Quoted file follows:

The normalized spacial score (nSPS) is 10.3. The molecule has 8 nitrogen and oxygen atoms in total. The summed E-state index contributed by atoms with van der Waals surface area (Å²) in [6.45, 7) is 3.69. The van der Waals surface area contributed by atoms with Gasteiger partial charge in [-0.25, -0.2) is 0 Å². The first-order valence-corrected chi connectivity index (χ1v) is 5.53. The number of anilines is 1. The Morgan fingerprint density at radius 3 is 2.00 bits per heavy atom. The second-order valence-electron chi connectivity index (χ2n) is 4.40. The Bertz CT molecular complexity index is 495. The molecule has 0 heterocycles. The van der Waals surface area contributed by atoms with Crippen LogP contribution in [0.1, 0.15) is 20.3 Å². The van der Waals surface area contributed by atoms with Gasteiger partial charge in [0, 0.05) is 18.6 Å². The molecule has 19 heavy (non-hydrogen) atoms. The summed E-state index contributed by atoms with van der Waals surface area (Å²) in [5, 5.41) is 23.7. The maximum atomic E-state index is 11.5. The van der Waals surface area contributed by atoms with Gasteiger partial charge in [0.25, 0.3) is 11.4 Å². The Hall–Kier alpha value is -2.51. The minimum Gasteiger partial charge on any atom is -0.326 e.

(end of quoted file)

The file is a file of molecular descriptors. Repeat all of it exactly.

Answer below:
The normalized spacial score (nSPS) is 10.3. The molecule has 8 nitrogen and oxygen atoms in total. The summed E-state index contributed by atoms with van der Waals surface area (Å²) in [6.45, 7) is 3.69. The van der Waals surface area contributed by atoms with Gasteiger partial charge in [-0.25, -0.2) is 0 Å². The first-order valence-corrected chi connectivity index (χ1v) is 5.53. The number of anilines is 1. The Morgan fingerprint density at radius 3 is 2.00 bits per heavy atom. The second-order valence-electron chi connectivity index (χ2n) is 4.40. The Bertz CT molecular complexity index is 495. The molecule has 0 heterocycles. The van der Waals surface area contributed by atoms with Crippen LogP contribution in [0.1, 0.15) is 20.3 Å². The van der Waals surface area contributed by atoms with Gasteiger partial charge in [0, 0.05) is 18.6 Å². The molecule has 19 heavy (non-hydrogen) atoms. The summed E-state index contributed by atoms with van der Waals surface area (Å²) in [5, 5.41) is 23.7. The maximum atomic E-state index is 11.5. The van der Waals surface area contributed by atoms with Gasteiger partial charge in [0.25, 0.3) is 11.4 Å². The Hall–Kier alpha value is -2.51. The minimum Gasteiger partial charge on any atom is -0.326 e.